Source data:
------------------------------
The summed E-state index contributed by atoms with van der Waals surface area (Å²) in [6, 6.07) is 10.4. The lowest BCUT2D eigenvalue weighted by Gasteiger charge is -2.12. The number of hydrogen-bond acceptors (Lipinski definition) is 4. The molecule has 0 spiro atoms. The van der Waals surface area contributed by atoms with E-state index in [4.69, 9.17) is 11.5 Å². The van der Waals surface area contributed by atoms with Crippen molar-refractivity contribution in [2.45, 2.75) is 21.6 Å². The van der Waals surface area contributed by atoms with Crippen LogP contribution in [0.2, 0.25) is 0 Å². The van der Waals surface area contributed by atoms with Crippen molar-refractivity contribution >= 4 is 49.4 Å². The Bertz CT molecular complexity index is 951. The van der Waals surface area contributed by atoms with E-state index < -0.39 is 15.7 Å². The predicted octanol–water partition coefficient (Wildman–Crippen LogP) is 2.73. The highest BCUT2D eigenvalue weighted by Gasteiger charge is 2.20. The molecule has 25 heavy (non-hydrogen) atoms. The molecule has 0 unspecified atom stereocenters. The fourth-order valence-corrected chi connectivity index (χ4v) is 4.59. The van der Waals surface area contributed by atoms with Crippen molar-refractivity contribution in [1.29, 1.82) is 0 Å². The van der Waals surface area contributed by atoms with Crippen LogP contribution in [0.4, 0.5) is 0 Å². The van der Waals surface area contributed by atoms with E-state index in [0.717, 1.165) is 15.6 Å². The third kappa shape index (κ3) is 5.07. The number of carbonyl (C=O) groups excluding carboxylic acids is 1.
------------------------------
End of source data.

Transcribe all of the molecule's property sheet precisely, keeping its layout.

The summed E-state index contributed by atoms with van der Waals surface area (Å²) in [6, 6.07) is 10.4. The lowest BCUT2D eigenvalue weighted by Gasteiger charge is -2.12. The number of hydrogen-bond acceptors (Lipinski definition) is 4. The molecule has 0 spiro atoms. The van der Waals surface area contributed by atoms with E-state index in [4.69, 9.17) is 11.5 Å². The van der Waals surface area contributed by atoms with Crippen molar-refractivity contribution in [2.45, 2.75) is 21.6 Å². The van der Waals surface area contributed by atoms with Crippen LogP contribution in [0.2, 0.25) is 0 Å². The van der Waals surface area contributed by atoms with Crippen molar-refractivity contribution >= 4 is 49.4 Å². The Bertz CT molecular complexity index is 951. The van der Waals surface area contributed by atoms with E-state index < -0.39 is 15.7 Å². The predicted octanol–water partition coefficient (Wildman–Crippen LogP) is 2.73. The highest BCUT2D eigenvalue weighted by Gasteiger charge is 2.20. The molecule has 25 heavy (non-hydrogen) atoms. The molecule has 0 unspecified atom stereocenters. The fourth-order valence-corrected chi connectivity index (χ4v) is 4.59. The van der Waals surface area contributed by atoms with Crippen molar-refractivity contribution in [1.29, 1.82) is 0 Å². The van der Waals surface area contributed by atoms with Crippen LogP contribution in [0.4, 0.5) is 0 Å². The van der Waals surface area contributed by atoms with E-state index in [0.717, 1.165) is 15.6 Å². The third kappa shape index (κ3) is 5.07. The number of carbonyl (C=O) groups excluding carboxylic acids is 1.